It’s relatively easy for us to classify most of the images we encounter on a daily basis, even if such classifications sometimes amount to nothing more than pigeonholing — this is a macro shot, this is a landscape shot, that’s just a regular ol’ portrait. I guess it works well enough to satisfy the human inclination to categorize everything.
But what happens when what we’re looking at eludes our attempts to put it in a box? Do we dismiss its artistic merit? Give it some sort of abstract label? Perhaps call it “conceptual”?
Conceptual photography seems to be one of those things that is either so poorly defined that it ends up being lumped in with various other genres of the craft, or is presumed to be somehow above “regular” photography and ends up being altogether cloistered away.
To be sure, the abstract is an important element of conceptual photography, but the main purpose of conceptual photography is to express a specific idea; that idea could be social commentary, a personal, emotional exclamation or a political statement. It doesn’t matter what the concept itself is; what matters is that the concept is catapulted into the viewer’s psyche through the use of visual symbols.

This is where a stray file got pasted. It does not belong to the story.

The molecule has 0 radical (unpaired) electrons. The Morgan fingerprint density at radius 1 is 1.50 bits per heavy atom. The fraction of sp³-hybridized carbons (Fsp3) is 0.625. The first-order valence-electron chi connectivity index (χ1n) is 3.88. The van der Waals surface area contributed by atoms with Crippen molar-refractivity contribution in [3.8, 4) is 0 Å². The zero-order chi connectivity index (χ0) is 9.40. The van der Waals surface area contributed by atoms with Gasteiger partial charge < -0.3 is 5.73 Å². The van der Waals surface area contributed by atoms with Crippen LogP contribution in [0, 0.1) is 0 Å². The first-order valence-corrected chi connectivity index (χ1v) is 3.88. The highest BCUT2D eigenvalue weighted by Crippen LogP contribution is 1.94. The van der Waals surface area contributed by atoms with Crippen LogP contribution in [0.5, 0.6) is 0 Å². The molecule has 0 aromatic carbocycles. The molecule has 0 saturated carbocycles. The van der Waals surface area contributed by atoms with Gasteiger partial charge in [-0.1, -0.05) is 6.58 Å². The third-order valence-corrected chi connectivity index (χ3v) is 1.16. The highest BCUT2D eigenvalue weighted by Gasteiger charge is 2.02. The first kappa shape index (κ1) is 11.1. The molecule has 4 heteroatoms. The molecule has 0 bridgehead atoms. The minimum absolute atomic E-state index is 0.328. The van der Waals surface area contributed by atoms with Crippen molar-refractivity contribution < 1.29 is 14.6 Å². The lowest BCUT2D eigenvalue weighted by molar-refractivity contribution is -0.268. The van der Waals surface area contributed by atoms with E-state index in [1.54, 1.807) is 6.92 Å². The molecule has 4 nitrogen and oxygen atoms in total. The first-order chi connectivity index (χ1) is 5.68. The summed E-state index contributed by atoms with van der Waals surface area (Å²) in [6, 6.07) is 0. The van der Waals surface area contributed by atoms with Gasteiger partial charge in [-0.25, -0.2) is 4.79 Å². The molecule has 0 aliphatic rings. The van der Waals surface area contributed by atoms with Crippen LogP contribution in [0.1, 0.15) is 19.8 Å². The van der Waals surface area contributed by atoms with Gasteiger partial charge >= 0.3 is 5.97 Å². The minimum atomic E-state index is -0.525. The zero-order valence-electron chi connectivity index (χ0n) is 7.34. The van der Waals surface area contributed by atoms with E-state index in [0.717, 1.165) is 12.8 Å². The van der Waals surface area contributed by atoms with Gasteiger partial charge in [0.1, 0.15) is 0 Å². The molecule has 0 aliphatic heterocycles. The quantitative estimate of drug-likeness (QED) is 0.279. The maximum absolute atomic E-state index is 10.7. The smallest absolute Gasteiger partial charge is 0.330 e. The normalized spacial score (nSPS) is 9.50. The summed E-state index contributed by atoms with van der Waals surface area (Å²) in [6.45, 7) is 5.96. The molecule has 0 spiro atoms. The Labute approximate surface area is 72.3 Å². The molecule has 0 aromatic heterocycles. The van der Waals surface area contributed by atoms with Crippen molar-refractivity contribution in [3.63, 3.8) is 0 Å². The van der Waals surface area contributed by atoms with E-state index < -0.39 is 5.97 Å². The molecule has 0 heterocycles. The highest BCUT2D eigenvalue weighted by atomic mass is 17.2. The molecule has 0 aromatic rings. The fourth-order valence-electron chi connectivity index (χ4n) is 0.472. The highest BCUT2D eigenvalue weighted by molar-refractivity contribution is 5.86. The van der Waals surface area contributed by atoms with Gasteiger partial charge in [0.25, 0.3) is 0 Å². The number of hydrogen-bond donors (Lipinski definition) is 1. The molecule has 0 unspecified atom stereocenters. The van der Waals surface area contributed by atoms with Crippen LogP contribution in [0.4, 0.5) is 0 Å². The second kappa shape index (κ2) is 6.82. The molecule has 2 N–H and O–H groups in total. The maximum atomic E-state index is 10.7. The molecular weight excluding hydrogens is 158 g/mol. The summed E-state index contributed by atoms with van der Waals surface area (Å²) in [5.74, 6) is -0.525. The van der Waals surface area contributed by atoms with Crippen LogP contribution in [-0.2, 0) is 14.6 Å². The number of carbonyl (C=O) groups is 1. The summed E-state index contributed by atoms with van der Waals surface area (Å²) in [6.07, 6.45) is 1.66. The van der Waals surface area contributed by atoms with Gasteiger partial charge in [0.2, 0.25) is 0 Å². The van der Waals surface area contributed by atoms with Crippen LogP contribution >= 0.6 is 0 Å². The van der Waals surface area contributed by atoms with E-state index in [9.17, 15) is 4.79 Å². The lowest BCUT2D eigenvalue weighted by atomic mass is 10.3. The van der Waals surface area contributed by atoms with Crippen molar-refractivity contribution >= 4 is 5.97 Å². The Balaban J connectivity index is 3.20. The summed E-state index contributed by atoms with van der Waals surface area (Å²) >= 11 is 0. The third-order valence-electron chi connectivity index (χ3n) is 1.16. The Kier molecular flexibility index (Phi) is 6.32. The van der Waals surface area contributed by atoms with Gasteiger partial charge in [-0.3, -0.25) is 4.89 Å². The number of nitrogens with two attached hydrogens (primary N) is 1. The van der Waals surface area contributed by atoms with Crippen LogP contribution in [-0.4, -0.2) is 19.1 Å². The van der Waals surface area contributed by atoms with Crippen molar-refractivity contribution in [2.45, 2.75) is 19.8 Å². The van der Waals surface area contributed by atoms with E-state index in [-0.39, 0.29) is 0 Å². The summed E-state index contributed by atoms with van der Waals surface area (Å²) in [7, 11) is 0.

Whether these symbols are straightforward and easily accessible or subtle and ambiguous depends on the photographer’s motives and personal style. Some conceptual photographers fully intend for their work to be interpreted the same by everyone, while other conceptual photographers relish the pursuit of subjectivity — they want their images to stir up a wide range of interpretations.
There are certainly many more considerations involved in assessing what conceptual photography is, but sometimes — and this may be one of those times — words fail to impart fullness of understanding. One picture can do the work of a thousand words. Study, learn from, and enjoy the images below.